Read at your own risk! I had the opportunity to see Suicide Squad on opening weekend, and there will be some spoilers in this post. (Although with how discussed the reviews have been, I’m not sure there is much left to be spoiled…)
Before going to the theater, I stated to my friends there was one thing that would vastly tip my opinion of the movie between favorable and unfavorable: How they handled the group of villains, specifically if they would be true to them as villains throughout the movie.
I enjoyed watching Suicide Squad. I think it was a strong showing from DC, even with the problems in the film. If you haven’t seen it, you should. The reviews aren’t wrong persay, but I think (unlike Batman V Superman) that it did a hell of a good job for what a tall order it was. It introduced an entire cast of characters we’d never met while showcasing a fresh aspect of the world that is the DC Extended Universe.
Encouragement to see it aside, there were problems with the film. Which really is not surprising when you consider that it features a cast of characters who have motivations that don’t mesh with the idea of teamwork. Handling one villain, let alone the seven that are on the Suicide Squad (Deadshot, Harley, Diablo, Killer Croc, Captain Boomerang, Enchantress, and Slipknot) is a daunting task . The rest of the crew are of questionable character, including Colonel Rick Flag, the named leader of the Squad while they’re on the mission, or simply military grunts – for lack of a better concise descriptor – that had a limited role in regard to the plot. Katana, the last member of the Suicide Squad, had unclear motivations, and any connection to the version of the character that has appeared on the TV show, Arrow, is pure speculation.
When I’m editing a story, most of my first questions focus on what the villain/antagonist wants, and what lengths they would go to in order to achieve their goal. I want to know if there are lines they won’t cross, or if they have secondary goals that will influence how they decide to go about thwarting the protagonist. I also need to know what kind of villain they are – there’s a cornucopia of types. The Mastermind. The Crazy One. The Zealot. The Narcissist, just to name a few. And lastly, I need to know what their flaw is. The Lover. The Parent. The Hot Head. The Desperate. The Beholden. I think it’s fair to say that villains are a significant part of my bread and butter. Better, more three-dimensional villains make for a richer story conflict.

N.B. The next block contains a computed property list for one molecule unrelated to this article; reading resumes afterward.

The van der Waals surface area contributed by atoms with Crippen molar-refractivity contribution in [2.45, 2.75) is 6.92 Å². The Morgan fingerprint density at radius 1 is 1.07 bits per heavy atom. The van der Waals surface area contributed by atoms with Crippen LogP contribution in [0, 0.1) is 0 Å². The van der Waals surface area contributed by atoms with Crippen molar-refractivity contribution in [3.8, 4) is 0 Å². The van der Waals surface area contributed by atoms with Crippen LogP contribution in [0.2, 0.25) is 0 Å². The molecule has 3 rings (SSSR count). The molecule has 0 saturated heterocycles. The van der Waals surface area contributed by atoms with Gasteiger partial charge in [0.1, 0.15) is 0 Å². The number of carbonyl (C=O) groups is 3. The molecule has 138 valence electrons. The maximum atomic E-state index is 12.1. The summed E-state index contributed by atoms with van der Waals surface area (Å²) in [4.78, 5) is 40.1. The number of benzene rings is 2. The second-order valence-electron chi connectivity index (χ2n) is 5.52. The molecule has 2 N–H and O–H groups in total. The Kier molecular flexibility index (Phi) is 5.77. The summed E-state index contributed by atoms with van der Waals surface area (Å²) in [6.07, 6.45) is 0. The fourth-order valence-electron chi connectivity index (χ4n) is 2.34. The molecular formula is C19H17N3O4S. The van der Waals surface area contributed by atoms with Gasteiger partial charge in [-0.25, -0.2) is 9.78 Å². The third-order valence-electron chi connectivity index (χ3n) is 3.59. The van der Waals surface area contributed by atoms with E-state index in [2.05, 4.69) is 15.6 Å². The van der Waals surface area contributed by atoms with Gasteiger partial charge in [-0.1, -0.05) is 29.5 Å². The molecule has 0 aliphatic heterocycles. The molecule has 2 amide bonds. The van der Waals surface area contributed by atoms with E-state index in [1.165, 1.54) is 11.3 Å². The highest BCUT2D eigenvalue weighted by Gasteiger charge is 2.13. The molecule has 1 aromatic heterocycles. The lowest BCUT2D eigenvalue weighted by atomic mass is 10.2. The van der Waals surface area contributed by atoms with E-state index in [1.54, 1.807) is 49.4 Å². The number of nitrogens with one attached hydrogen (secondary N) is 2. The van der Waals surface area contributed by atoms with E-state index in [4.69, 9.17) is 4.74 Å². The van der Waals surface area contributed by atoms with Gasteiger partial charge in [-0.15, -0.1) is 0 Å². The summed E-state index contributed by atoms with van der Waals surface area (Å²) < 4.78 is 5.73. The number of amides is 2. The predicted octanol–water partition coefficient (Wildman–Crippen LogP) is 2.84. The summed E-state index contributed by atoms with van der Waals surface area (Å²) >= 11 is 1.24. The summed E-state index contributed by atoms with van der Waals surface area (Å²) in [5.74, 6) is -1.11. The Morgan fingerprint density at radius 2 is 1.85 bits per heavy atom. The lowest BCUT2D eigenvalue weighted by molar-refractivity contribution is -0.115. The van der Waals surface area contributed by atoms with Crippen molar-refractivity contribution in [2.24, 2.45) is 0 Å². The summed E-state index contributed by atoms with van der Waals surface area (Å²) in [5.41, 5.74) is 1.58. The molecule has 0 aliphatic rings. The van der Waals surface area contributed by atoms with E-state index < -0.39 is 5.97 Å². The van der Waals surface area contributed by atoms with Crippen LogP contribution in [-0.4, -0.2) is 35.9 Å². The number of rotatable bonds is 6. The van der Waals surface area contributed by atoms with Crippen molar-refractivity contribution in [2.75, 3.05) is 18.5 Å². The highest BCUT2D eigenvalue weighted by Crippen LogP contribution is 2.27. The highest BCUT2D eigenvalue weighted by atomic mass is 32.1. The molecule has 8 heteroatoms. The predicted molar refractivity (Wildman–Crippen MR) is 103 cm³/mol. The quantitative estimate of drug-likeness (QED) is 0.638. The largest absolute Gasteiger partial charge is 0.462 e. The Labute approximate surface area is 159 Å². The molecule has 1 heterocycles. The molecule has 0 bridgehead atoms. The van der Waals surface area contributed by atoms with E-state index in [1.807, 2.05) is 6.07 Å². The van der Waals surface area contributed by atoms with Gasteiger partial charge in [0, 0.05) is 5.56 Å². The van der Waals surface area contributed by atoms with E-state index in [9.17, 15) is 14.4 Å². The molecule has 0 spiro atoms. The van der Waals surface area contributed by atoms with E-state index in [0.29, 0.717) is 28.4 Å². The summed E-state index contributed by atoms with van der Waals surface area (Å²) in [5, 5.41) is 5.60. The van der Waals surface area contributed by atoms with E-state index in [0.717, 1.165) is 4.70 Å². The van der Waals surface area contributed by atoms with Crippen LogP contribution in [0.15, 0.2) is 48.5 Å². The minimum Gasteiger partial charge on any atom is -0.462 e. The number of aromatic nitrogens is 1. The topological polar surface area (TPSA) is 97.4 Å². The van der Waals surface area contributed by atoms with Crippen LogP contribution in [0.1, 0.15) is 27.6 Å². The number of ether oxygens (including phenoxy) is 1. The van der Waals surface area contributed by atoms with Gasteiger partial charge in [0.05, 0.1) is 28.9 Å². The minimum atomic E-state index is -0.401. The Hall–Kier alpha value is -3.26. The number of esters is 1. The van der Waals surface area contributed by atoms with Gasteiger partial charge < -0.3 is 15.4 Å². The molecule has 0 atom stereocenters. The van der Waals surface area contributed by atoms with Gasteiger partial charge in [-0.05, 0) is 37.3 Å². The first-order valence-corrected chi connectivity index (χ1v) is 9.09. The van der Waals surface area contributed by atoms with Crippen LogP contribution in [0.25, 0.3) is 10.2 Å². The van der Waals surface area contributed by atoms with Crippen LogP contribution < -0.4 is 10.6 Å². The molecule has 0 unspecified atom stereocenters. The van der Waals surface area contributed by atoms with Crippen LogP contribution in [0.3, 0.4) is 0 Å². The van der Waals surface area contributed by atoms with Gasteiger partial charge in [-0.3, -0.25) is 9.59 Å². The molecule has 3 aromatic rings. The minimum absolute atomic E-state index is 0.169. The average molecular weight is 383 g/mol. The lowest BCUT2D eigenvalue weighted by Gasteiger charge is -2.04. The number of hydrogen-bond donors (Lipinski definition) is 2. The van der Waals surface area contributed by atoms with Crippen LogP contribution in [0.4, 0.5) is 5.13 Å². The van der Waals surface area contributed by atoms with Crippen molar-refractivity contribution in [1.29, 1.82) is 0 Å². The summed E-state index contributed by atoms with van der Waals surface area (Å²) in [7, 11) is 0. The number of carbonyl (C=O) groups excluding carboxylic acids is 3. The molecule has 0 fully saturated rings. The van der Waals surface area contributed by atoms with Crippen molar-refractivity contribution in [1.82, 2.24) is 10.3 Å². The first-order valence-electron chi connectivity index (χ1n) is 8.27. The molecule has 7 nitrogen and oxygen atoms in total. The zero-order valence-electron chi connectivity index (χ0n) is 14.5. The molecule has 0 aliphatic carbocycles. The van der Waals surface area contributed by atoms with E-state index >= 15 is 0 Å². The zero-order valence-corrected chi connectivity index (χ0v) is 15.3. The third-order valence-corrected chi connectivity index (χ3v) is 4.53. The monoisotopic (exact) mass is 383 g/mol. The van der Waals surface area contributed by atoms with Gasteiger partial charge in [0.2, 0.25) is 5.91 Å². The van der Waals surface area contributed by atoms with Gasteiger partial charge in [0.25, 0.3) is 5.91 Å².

To date, I’ve also edited a book series that features a villain-turned-anti-hero (anti-villain?) as the protagonist. One of the core conflicts he fights through as a character is his struggle to “do the right thing” while feeling no emotional connection to the idea. For any villain-turned-protagonist, I think this is a necessary component for their character arc, especially to contrast the typical hero’s arc – heroes often do the right thing regardless of the cost to themselves, because they feel so strongly about right versus wrong. Right versus wrong are vastly different to a hero than they are to a villain. Writers who are tempted to pen a villain-protagonist should make character consistency a priority.
The big thing – the only real thing – that Suicide Squad did in its plot to address the collection of villains all acting against their self-interest was to implant a small explosive device near the base of their skulls. This was handled in a fairly straightforward no-nonsense approach. They highlighted [many of] the character’s reactions and even went so far as one character (Captain Boomerang) goading another (Slipknot) into becoming a guinea pig to test both if the devices worked, and if the person holding the controls was cold-blooded enough to actually kill them over an attempted escape. The answer is yes, they work, and yes, the person with the controls is that cold-blooded.
One other large question I had regarding the devices: how did they manage to implant Killer Croc? There are certain versions of him that have impenetrable skin, but unless I fell asleep for a few minutes, I don’t remember there being any added fuss to him implant than to anyone else’s. This could have benefitted from a bit more detail, and wouldn’t have taken much effort to resolve. Instead, it’s a dangling plot point that adds another tick mark against his mishandled character.
At the finale of the film, the plot point of the explosive devices became completely useless. Flag, who had earlier killed one of the Squad members – had a remarkable change of heart and tossed out the threat of the implants just before the final battle. Yep. The one thing keeping all those villains on their best behavior, and the person with the controls just let them go. The idea, at that point, was to highlight what the villains would do when left to their own decisions. In order to do that, the story placed all its eggs into a single basket – that the villains liked having the world as their playground. In other words, they’d save it from being destroyed because it was the world they knew.